Maged Al-Shaibani

Also published as: Maged Al-shaibani


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Consonant is all you need: a compact representation of English text for efficient NLP
Maged Al-shaibani | Irfan Ahmad
Findings of the Association for Computational Linguistics: EMNLP 2023

In natural language processing (NLP), the representation of text plays a crucial role in various tasks such as language modeling, sentiment analysis, and machine translation. The standard approach is to represent text in the same way as we, as humans, read and write. In this paper, we propose a novel approach to represent text with only consonants which presents a compact representation of English text that offers improved efficiency without sacrificing performance. We exploit the fact that consonants are more discriminative than vowels and by representing text using consonants, we can significantly reduce the overall memory and compute footprint required for storing and processing textual data. We present two alternative representations: ‘consonants-only’, where we completely remove the vowels from the text, and ‘masked-vowels’, where we mask all the vowels into one special symbol. To evaluate our approaches, we conducted experiments on various NLP tasks, including text classification, part-of-speech (POS) tagging, named-entity recognition (NER), and neural machine translation (NMT), in addition to language modeling. Our results demonstrate that the proposed consonant-based representation achieves comparable performance compared to the standard text representation while requiring significantly fewer computational resources. Furthermore, we show that our representation can be seamlessly integrated with existing NLP models and frameworks, providing a practical solution for efficient text processing. Last but not the least, we present a technique to retrieve the vowel information from our processed text representation keeping in mind the need to reproduce text in human readable form in some NLP applications.


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PromptSource: An Integrated Development Environment and Repository for Natural Language Prompts
Stephen Bach | Victor Sanh | Zheng Xin Yong | Albert Webson | Colin Raffel | Nihal V. Nayak | Abheesht Sharma | Taewoon Kim | M Saiful Bari | Thibault Fevry | Zaid Alyafeai | Manan Dey | Andrea Santilli | Zhiqing Sun | Srulik Ben-david | Canwen Xu | Gunjan Chhablani | Han Wang | Jason Fries | Maged Al-shaibani | Shanya Sharma | Urmish Thakker | Khalid Almubarak | Xiangru Tang | Dragomir Radev | Mike Tian-jian Jiang | Alexander Rush
Proceedings of the 60th Annual Meeting of the Association for Computational Linguistics: System Demonstrations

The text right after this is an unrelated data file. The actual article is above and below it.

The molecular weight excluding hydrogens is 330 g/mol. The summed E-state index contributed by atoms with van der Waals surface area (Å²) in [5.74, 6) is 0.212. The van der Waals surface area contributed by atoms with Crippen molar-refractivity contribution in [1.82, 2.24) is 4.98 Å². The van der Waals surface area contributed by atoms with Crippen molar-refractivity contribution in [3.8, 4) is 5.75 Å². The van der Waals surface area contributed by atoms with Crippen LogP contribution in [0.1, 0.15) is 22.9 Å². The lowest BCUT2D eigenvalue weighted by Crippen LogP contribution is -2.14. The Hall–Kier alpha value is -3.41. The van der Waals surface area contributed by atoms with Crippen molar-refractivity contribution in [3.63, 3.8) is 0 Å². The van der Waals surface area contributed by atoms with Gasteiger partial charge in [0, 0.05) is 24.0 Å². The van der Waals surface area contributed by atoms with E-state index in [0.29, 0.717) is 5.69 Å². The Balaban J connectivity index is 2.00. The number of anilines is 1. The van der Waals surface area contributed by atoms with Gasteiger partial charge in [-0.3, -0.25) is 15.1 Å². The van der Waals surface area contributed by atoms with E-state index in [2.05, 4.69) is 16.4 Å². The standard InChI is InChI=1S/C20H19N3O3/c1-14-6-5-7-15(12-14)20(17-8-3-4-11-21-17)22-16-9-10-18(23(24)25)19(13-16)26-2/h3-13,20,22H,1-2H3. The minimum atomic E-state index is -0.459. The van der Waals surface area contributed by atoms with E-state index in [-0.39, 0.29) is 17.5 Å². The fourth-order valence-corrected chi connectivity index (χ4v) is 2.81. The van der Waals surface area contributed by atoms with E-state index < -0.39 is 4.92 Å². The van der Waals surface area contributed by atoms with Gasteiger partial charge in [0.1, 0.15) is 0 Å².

PromptSource is a system for creating, sharing, and using natural language prompts. Prompts are functions that map an example from a dataset to a natural language input and target output. Using prompts to train and query language models is an emerging area in NLP that requires new tools that let users develop and refine these prompts collaboratively. PromptSource addresses the emergent challenges in this new setting with (1) a templating language for defining data-linked prompts, (2) an interface that lets users quickly iterate on prompt development by observing outputs of their prompts on many examples, and (3) a community-driven set of guidelines for contributing new prompts to a common pool. Over 2,000 prompts for roughly 170 datasets are already available in PromptSource. PromptSource is available at


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ARBML: Democritizing Arabic Natural Language Processing Tools
Zaid Alyafeai | Maged Al-Shaibani
Proceedings of Second Workshop for NLP Open Source Software (NLP-OSS)

Automating natural language understanding is a lifelong quest addressed for decades. With the help of advances in machine learning and particularly, deep learning, we are able to produce state of the art models that can imitate human interactions with languages. Unfortunately, these advances are controlled by the availability of language resources. Arabic advances in this field , although it has a great potential, are still limited. This is apparent in both research and development. In this paper, we showcase some NLP models we trained for Arabic. We also present our methodology and pipeline to build such models from data collection, data preprocessing, tokenization and model deployment. These tools help in the advancement of the field and provide a systematic approach for extending NLP tools to many languages.